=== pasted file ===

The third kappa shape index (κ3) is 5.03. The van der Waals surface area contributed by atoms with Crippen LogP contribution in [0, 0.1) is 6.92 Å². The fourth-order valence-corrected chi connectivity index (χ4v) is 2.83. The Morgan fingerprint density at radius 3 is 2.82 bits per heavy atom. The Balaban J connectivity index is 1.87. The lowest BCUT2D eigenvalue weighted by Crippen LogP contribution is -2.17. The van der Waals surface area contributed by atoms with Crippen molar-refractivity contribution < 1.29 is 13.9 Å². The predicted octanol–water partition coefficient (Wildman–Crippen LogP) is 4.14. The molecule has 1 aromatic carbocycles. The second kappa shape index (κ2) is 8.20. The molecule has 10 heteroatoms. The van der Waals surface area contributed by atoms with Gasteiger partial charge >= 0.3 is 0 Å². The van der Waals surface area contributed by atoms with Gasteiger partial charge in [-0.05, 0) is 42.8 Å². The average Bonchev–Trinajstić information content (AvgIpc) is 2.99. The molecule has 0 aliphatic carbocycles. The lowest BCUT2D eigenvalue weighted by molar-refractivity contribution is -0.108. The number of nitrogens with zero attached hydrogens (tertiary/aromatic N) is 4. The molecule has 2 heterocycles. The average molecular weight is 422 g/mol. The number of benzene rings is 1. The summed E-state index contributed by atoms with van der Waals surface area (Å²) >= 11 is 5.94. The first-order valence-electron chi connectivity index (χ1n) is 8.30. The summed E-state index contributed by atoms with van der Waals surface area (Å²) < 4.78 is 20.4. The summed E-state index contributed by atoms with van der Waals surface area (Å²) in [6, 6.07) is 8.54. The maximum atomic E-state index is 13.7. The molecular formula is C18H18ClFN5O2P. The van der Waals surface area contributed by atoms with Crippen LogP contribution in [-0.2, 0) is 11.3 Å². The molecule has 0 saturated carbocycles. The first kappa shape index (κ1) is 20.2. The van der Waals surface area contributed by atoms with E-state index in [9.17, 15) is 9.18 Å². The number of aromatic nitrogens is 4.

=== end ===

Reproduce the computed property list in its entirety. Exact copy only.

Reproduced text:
The third kappa shape index (κ3) is 5.03. The van der Waals surface area contributed by atoms with Crippen LogP contribution in [0, 0.1) is 6.92 Å². The fourth-order valence-corrected chi connectivity index (χ4v) is 2.83. The Morgan fingerprint density at radius 3 is 2.82 bits per heavy atom. The Balaban J connectivity index is 1.87. The lowest BCUT2D eigenvalue weighted by Crippen LogP contribution is -2.17. The van der Waals surface area contributed by atoms with Crippen molar-refractivity contribution < 1.29 is 13.9 Å². The predicted octanol–water partition coefficient (Wildman–Crippen LogP) is 4.14. The molecule has 1 aromatic carbocycles. The second kappa shape index (κ2) is 8.20. The molecule has 10 heteroatoms. The van der Waals surface area contributed by atoms with Gasteiger partial charge >= 0.3 is 0 Å². The van der Waals surface area contributed by atoms with Gasteiger partial charge in [-0.05, 0) is 42.8 Å². The average Bonchev–Trinajstić information content (AvgIpc) is 2.99. The molecule has 0 aliphatic carbocycles. The lowest BCUT2D eigenvalue weighted by molar-refractivity contribution is -0.108. The number of nitrogens with zero attached hydrogens (tertiary/aromatic N) is 4. The molecule has 2 heterocycles. The average molecular weight is 422 g/mol. The number of benzene rings is 1. The summed E-state index contributed by atoms with van der Waals surface area (Å²) >= 11 is 5.94. The first-order valence-electron chi connectivity index (χ1n) is 8.30. The summed E-state index contributed by atoms with van der Waals surface area (Å²) < 4.78 is 20.4. The summed E-state index contributed by atoms with van der Waals surface area (Å²) in [6, 6.07) is 8.54. The maximum atomic E-state index is 13.7. The molecular formula is C18H18ClFN5O2P. The van der Waals surface area contributed by atoms with Crippen LogP contribution in [-0.2, 0) is 11.3 Å². The molecule has 0 saturated carbocycles. The first kappa shape index (κ1) is 20.2. The van der Waals surface area contributed by atoms with E-state index in [9.17, 15) is 9.18 Å². The number of aromatic nitrogens is 4.